During execution, each agent randomly samples an action from its own policy network.
This does not work well because the architecture ignores the influence between agents.
5.2.2 Fully Centralized
There is a policy network in central controller . During training, at each step in one episode, central controller receive observations and rewards of all agents and take them as inputs. Then central controller instructs actions to each agents to further interact with the environment.
During execution, central controller randomly samples actions from trained policy network and instructs each agent’s action.
In this architecture, communication and synchronization cost time and realtime decision is impossible.
5.2.3 Centralized Training with Decentralized Execution
In this architecture, each agent has its own policy network (actor): . The central controller has value networks (critic): . During training, the central controller knows all the agents’ observations, actions and rewards.
There are critic networks in central controller, specific for each agent. The central controller trains the critics for all . To update , TD algorithm take as inputs:
 All the actions:
 All the observation:
 The th reward:
Then each critic sends state value to its actor (agent’s policy network). Each agent locally trains the actor using policy gradient with input . Actors’ training can be local because they do not need inputs from other agents.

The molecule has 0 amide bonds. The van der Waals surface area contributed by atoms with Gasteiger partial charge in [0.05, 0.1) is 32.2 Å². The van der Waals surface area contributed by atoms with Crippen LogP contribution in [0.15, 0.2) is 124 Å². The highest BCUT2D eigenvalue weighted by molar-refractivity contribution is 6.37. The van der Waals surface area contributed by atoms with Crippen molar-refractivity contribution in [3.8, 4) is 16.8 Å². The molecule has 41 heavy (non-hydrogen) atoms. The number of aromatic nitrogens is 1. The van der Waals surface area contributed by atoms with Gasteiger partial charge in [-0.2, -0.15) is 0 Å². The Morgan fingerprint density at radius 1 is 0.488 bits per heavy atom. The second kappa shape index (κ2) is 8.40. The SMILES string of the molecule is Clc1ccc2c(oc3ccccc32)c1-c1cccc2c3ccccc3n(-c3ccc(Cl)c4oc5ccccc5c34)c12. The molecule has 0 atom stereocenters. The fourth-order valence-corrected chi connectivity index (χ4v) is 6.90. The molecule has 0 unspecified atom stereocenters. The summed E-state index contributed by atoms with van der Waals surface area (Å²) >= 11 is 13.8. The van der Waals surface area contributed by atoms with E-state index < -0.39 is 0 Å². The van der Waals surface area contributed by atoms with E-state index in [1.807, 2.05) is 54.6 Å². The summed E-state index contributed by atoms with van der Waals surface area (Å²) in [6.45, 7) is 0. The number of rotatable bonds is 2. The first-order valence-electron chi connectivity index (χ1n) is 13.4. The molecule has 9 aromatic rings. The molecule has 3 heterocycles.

After training, the central controller is useless. During execution, each agent interacts with the environment independently by randomly sampling actions from its policy network .
Comparisons among these three architectures are shown below
5.2.4 Parameters Sharing
In architectures above, there are policy networks and value networks Parameter sharing means and for some and .
Whether there should be parameters sharing depends on application scenario. For example, soccer robots should not have shared parameters because they play different roles on the field. While Tesla atuodrived cars can have shared parameters because each car is selfinterested.
6. Pipeline of Trading Example
There are some popular packages implementing DRL algorithms like Stablebaselines3, Tianshou. Below is an example of PPO applied to train a trader agent.
References
 Prof. Shusen Wang: Deep Reinforcement Learning, Youtube.
 Prof. Hungyi Lee: DRL Lecture 2: Proximal Policy Optimization (PPO), Youtube.
 OpenAI: Spinning Up.
 Richard S. Sutton, Andrew G. Barto: Reinforcement Learning: An Introduction, 2nd edition.
 OpenAI: Gym Documentation.
 DLRRM: StableBaselines3 Docs.
 TSAIL (Tsinghua Machine Learning Group): Tianshou Docs.